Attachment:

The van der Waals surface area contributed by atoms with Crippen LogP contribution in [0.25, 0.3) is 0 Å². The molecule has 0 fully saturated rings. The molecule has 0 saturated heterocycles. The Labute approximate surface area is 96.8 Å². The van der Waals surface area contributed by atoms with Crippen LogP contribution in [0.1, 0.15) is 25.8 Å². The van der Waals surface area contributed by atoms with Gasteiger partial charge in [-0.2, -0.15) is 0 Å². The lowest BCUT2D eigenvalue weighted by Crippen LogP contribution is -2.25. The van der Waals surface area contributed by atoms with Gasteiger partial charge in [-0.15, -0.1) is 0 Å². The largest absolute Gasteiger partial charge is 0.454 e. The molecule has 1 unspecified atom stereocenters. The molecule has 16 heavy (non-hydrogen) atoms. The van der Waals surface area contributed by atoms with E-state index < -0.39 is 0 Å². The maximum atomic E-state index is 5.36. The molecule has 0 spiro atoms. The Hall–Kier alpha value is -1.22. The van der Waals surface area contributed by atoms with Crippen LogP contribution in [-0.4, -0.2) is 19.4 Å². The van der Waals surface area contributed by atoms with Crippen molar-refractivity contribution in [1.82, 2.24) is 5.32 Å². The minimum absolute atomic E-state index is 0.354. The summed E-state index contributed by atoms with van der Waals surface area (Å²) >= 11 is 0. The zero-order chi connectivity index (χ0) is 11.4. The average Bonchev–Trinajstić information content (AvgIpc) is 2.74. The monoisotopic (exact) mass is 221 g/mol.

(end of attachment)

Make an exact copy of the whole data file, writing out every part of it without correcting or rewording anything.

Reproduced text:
The van der Waals surface area contributed by atoms with Crippen LogP contribution in [0.25, 0.3) is 0 Å². The molecule has 0 fully saturated rings. The molecule has 0 saturated heterocycles. The Labute approximate surface area is 96.8 Å². The van der Waals surface area contributed by atoms with Crippen LogP contribution in [0.1, 0.15) is 25.8 Å². The van der Waals surface area contributed by atoms with Gasteiger partial charge in [-0.2, -0.15) is 0 Å². The lowest BCUT2D eigenvalue weighted by Crippen LogP contribution is -2.25. The van der Waals surface area contributed by atoms with Gasteiger partial charge in [-0.15, -0.1) is 0 Å². The largest absolute Gasteiger partial charge is 0.454 e. The molecule has 1 unspecified atom stereocenters. The molecule has 16 heavy (non-hydrogen) atoms. The van der Waals surface area contributed by atoms with E-state index < -0.39 is 0 Å². The maximum atomic E-state index is 5.36. The molecule has 0 spiro atoms. The Hall–Kier alpha value is -1.22. The van der Waals surface area contributed by atoms with Crippen LogP contribution in [-0.4, -0.2) is 19.4 Å². The van der Waals surface area contributed by atoms with Crippen molar-refractivity contribution in [1.82, 2.24) is 5.32 Å². The minimum absolute atomic E-state index is 0.354. The summed E-state index contributed by atoms with van der Waals surface area (Å²) >= 11 is 0. The zero-order chi connectivity index (χ0) is 11.4. The average Bonchev–Trinajstić information content (AvgIpc) is 2.74. The monoisotopic (exact) mass is 221 g/mol.